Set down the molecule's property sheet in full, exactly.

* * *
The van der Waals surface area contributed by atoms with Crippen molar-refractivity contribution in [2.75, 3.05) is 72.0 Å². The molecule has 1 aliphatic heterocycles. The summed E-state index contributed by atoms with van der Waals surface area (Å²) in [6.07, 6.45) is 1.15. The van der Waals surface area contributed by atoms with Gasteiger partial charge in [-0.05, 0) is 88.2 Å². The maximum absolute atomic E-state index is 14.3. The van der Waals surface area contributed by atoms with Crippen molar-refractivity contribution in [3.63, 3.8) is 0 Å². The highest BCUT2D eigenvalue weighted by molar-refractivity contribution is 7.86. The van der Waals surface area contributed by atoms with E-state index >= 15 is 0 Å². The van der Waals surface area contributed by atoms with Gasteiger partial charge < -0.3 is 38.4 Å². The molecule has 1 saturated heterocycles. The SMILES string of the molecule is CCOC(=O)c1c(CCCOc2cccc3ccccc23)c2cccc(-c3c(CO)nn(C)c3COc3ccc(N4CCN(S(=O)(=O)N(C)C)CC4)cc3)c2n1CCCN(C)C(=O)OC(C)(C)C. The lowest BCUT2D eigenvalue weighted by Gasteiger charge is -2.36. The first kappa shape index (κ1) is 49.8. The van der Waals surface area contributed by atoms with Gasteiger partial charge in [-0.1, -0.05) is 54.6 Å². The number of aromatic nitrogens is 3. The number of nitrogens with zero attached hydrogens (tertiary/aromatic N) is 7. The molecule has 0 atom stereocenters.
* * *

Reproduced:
The van der Waals surface area contributed by atoms with Crippen molar-refractivity contribution in [2.75, 3.05) is 72.0 Å². The molecule has 1 aliphatic heterocycles. The summed E-state index contributed by atoms with van der Waals surface area (Å²) in [6.07, 6.45) is 1.15. The van der Waals surface area contributed by atoms with Gasteiger partial charge in [-0.05, 0) is 88.2 Å². The maximum absolute atomic E-state index is 14.3. The van der Waals surface area contributed by atoms with Crippen molar-refractivity contribution in [3.63, 3.8) is 0 Å². The highest BCUT2D eigenvalue weighted by molar-refractivity contribution is 7.86. The van der Waals surface area contributed by atoms with E-state index >= 15 is 0 Å². The van der Waals surface area contributed by atoms with Gasteiger partial charge < -0.3 is 38.4 Å². The molecule has 1 saturated heterocycles. The SMILES string of the molecule is CCOC(=O)c1c(CCCOc2cccc3ccccc23)c2cccc(-c3c(CO)nn(C)c3COc3ccc(N4CCN(S(=O)(=O)N(C)C)CC4)cc3)c2n1CCCN(C)C(=O)OC(C)(C)C. The lowest BCUT2D eigenvalue weighted by Gasteiger charge is -2.36. The first kappa shape index (κ1) is 49.8. The van der Waals surface area contributed by atoms with Gasteiger partial charge in [-0.1, -0.05) is 54.6 Å². The number of aromatic nitrogens is 3. The number of nitrogens with zero attached hydrogens (tertiary/aromatic N) is 7. The molecule has 0 atom stereocenters.